8. An ACS as claimed in claim 1 wherein sensed variables affecting the state of the plant, in addition to the plant output signal y, are fed back to the ACS to control the plant.
9. A linear controller coupled to receive a tracking error signal {tilde over (y)} that is a vector difference of a plant output signal y that is a function of a full plant state having known but unrestricted relative degree r, and a commanded output signal yc, the linear controller generating a pseudo-control component signal vdc based on a transfer function Ndc(s)/Ddc(s) and the tracking error signal {tilde over (y)}, the pseudo-control component signal vdc used by the linear controller to control the plant based on an approximate linear model of the plant, and the linear controller generating a transformed signal {tilde over (y)}ad based on a transfer function Nad(s)/Ddc(s) and the tracking error signal {tilde over (y)}, the transformed signal {tilde over (y)}ad supplied by the linear controller and used for adaptive control of the plant, the transfer functions Ndc(s)/Ddc(s) and Nad(s)/Ddc(s) selected to assure boundedness of the tracking error signal {tilde over (y)}.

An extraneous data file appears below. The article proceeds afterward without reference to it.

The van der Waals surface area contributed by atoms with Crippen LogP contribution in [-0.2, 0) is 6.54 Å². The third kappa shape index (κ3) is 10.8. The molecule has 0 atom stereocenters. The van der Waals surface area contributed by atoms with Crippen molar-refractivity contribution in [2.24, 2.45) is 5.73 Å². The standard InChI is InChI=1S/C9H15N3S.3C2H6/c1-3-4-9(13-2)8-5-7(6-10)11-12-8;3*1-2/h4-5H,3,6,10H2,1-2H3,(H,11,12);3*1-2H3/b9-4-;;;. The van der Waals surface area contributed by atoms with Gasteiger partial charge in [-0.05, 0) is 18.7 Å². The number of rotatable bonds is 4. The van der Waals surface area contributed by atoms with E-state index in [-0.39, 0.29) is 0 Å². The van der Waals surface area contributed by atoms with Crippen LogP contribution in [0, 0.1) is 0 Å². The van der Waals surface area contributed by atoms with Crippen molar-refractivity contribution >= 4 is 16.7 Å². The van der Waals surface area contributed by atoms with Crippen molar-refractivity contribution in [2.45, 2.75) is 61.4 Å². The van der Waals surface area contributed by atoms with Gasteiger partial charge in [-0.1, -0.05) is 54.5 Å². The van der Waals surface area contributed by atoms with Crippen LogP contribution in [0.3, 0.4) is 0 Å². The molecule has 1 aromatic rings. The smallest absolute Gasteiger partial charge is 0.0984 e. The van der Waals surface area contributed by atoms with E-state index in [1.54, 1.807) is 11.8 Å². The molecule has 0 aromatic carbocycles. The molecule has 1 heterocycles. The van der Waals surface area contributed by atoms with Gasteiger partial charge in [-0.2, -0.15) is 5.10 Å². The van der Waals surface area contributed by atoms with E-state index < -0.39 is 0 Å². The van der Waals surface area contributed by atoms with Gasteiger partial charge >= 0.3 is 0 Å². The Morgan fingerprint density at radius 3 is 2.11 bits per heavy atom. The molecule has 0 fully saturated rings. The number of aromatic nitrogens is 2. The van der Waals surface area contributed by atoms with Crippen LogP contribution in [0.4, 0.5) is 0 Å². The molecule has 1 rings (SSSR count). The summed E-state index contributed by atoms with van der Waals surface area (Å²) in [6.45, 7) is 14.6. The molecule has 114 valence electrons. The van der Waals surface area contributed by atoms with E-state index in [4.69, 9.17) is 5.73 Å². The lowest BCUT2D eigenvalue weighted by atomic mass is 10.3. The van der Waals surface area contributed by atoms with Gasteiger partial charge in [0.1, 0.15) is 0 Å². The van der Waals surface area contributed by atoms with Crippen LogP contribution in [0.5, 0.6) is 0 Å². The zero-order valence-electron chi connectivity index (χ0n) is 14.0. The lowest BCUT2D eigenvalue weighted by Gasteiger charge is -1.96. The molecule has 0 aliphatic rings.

10. A method comprising the step of:
a) generating at least one control signal δc to control a plant having a number of unknown internal states based on a plant output signal y using an adaptive control system (ACS), the ACS connected to receive the plant output signal y from at least one sensor without knowledge of the internal states by output feedback from the plant to the ACS, the ACS generating the control signal δc to regulate the plant output signal y, the plant output signal y being a function of the full plant state x having known but unrestricted relative degree r; and
b) supplying the control signal δc to at least one actuator used to control the plant.